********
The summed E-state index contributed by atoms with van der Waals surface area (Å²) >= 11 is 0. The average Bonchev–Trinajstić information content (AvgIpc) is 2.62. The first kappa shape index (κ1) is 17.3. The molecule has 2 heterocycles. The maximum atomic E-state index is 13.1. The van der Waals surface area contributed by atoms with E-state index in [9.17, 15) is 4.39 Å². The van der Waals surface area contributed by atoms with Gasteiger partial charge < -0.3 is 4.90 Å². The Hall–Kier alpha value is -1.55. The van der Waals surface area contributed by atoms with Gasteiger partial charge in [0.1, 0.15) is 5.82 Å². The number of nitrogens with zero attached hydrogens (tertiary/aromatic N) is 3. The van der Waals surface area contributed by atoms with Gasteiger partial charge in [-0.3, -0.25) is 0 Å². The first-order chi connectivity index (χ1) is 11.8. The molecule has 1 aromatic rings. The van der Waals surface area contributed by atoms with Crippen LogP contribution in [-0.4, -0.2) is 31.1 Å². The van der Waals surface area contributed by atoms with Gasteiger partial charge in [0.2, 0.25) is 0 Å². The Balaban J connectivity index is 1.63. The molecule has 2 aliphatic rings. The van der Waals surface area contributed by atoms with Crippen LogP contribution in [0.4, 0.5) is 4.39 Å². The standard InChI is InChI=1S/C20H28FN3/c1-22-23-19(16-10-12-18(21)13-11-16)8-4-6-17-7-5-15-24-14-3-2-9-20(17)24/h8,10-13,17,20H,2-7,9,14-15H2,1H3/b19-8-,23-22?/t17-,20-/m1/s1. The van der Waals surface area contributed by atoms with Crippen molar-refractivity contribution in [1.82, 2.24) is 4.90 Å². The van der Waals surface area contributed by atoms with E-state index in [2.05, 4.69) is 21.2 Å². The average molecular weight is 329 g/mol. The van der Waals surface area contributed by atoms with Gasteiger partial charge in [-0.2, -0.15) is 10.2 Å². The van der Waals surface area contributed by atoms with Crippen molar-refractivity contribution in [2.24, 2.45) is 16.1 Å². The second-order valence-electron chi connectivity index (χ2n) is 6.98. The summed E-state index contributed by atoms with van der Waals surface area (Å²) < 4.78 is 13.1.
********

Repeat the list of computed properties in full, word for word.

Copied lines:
The summed E-state index contributed by atoms with van der Waals surface area (Å²) >= 11 is 0. The average Bonchev–Trinajstić information content (AvgIpc) is 2.62. The first kappa shape index (κ1) is 17.3. The molecule has 2 heterocycles. The maximum atomic E-state index is 13.1. The van der Waals surface area contributed by atoms with E-state index in [9.17, 15) is 4.39 Å². The van der Waals surface area contributed by atoms with Gasteiger partial charge < -0.3 is 4.90 Å². The Hall–Kier alpha value is -1.55. The van der Waals surface area contributed by atoms with Gasteiger partial charge in [0.1, 0.15) is 5.82 Å². The number of nitrogens with zero attached hydrogens (tertiary/aromatic N) is 3. The van der Waals surface area contributed by atoms with Gasteiger partial charge in [-0.3, -0.25) is 0 Å². The first-order chi connectivity index (χ1) is 11.8. The molecule has 1 aromatic rings. The van der Waals surface area contributed by atoms with Crippen LogP contribution in [-0.4, -0.2) is 31.1 Å². The van der Waals surface area contributed by atoms with Gasteiger partial charge in [0.2, 0.25) is 0 Å². The Balaban J connectivity index is 1.63. The molecule has 2 aliphatic rings. The van der Waals surface area contributed by atoms with Crippen LogP contribution in [0.4, 0.5) is 4.39 Å². The standard InChI is InChI=1S/C20H28FN3/c1-22-23-19(16-10-12-18(21)13-11-16)8-4-6-17-7-5-15-24-14-3-2-9-20(17)24/h8,10-13,17,20H,2-7,9,14-15H2,1H3/b19-8-,23-22?/t17-,20-/m1/s1. The van der Waals surface area contributed by atoms with Crippen molar-refractivity contribution in [1.82, 2.24) is 4.90 Å². The van der Waals surface area contributed by atoms with E-state index in [2.05, 4.69) is 21.2 Å². The average molecular weight is 329 g/mol. The van der Waals surface area contributed by atoms with Gasteiger partial charge in [-0.2, -0.15) is 10.2 Å². The van der Waals surface area contributed by atoms with Crippen molar-refractivity contribution in [2.24, 2.45) is 16.1 Å². The second-order valence-electron chi connectivity index (χ2n) is 6.98. The summed E-state index contributed by atoms with van der Waals surface area (Å²) < 4.78 is 13.1.